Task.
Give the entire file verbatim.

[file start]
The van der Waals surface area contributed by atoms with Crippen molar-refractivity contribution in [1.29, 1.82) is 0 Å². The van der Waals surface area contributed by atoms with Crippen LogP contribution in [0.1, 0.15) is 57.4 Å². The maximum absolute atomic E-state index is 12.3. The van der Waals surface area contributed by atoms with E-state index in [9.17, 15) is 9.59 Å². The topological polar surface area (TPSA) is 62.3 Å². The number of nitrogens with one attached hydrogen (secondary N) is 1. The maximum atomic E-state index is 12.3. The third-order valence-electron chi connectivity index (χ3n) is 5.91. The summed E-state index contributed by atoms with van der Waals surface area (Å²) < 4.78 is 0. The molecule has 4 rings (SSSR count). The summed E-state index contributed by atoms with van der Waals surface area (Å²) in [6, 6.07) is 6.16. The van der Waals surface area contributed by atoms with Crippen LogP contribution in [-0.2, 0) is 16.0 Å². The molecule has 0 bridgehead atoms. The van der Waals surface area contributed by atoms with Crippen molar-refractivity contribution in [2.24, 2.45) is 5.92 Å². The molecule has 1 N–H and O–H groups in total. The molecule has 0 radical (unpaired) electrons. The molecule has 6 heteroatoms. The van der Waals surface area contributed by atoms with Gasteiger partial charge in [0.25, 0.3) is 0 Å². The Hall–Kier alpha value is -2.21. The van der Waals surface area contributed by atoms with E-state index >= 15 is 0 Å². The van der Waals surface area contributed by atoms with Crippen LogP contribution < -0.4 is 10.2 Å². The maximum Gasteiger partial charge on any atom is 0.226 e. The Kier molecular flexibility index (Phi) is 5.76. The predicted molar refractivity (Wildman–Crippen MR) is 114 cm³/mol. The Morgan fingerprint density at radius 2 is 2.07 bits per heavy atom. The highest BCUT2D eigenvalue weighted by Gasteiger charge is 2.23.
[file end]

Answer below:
The van der Waals surface area contributed by atoms with Crippen molar-refractivity contribution in [1.29, 1.82) is 0 Å². The van der Waals surface area contributed by atoms with Crippen LogP contribution in [0.1, 0.15) is 57.4 Å². The maximum absolute atomic E-state index is 12.3. The van der Waals surface area contributed by atoms with E-state index in [9.17, 15) is 9.59 Å². The topological polar surface area (TPSA) is 62.3 Å². The number of nitrogens with one attached hydrogen (secondary N) is 1. The maximum atomic E-state index is 12.3. The third-order valence-electron chi connectivity index (χ3n) is 5.91. The summed E-state index contributed by atoms with van der Waals surface area (Å²) < 4.78 is 0. The molecule has 4 rings (SSSR count). The summed E-state index contributed by atoms with van der Waals surface area (Å²) in [6, 6.07) is 6.16. The van der Waals surface area contributed by atoms with Crippen LogP contribution in [-0.2, 0) is 16.0 Å². The molecule has 0 bridgehead atoms. The van der Waals surface area contributed by atoms with Crippen molar-refractivity contribution in [2.24, 2.45) is 5.92 Å². The molecule has 1 N–H and O–H groups in total. The molecule has 0 radical (unpaired) electrons. The molecule has 6 heteroatoms. The van der Waals surface area contributed by atoms with Gasteiger partial charge in [0.25, 0.3) is 0 Å². The Hall–Kier alpha value is -2.21. The van der Waals surface area contributed by atoms with E-state index >= 15 is 0 Å². The van der Waals surface area contributed by atoms with Crippen LogP contribution < -0.4 is 10.2 Å². The maximum Gasteiger partial charge on any atom is 0.226 e. The Kier molecular flexibility index (Phi) is 5.76. The predicted molar refractivity (Wildman–Crippen MR) is 114 cm³/mol. The Morgan fingerprint density at radius 2 is 2.07 bits per heavy atom. The highest BCUT2D eigenvalue weighted by Gasteiger charge is 2.23.